Frederick William Herschel, KH, FRS (German: Friedrich Wilhelm Herschel; 15 November 1738 – 25 August 1822) was a British astronomer and composer of German origin, and brother of fellow astronomer Caroline Herschel, with whom he worked. Born in the Electorate of Hanover, Herschel followed his father into the Military Band of Hanover, before migrating to Great Britain in 1757 at the age of nineteen.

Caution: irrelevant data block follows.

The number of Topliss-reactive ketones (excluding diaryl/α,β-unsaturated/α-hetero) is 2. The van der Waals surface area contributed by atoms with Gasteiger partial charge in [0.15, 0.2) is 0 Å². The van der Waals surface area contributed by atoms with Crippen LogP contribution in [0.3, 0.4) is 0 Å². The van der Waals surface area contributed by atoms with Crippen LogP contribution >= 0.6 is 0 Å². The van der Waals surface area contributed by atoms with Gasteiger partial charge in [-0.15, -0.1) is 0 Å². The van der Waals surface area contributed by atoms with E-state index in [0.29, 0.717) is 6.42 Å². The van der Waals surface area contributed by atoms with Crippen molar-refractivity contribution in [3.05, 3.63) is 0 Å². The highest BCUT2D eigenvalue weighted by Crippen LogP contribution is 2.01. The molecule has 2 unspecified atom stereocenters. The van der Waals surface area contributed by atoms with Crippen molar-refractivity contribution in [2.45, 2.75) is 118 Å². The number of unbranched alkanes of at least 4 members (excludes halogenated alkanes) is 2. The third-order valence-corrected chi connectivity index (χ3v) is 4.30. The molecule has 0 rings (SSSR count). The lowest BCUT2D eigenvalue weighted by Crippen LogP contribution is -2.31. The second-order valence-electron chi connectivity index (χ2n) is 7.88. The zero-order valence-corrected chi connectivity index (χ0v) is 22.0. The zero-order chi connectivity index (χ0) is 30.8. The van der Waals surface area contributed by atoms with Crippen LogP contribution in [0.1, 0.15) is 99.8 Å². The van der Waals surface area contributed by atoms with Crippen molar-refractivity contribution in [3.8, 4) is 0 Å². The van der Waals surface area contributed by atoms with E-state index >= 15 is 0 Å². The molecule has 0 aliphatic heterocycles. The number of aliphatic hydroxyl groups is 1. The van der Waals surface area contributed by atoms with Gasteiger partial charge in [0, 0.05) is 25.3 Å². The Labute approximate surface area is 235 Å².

During his career, he constructed more than four hundred telescopes. The largest and most famous of these was a reflecting telescope with a 491⁄2-inch-diameter (1.26 m) primary mirror and a 40-foot (12 m) focal length. Because of the poor reflectivity of the speculum mirrors of that day, Herschel eliminated the small diagonal mirror of a standard newtonian reflector from his design and tilted his primary mirror so he could view the formed image directly. This design has come to be called the Herschelian telescope. In 1789, shortly after this instrument was operational, he discovered a new moon of Saturn: Mimas, only 250 miles in diameter. A second moon followed within the first month of observation. The "40-foot telescope" proved very cumbersome, and most of his observations were done with a smaller 18.5-inch (47 cm) 20-foot-focal-length (6.1 m) reflector. Herschel discovered that unfilled telescope apertures can be used to obtain high angular resolution, something which became the essential basis for interferometric imaging in astronomy.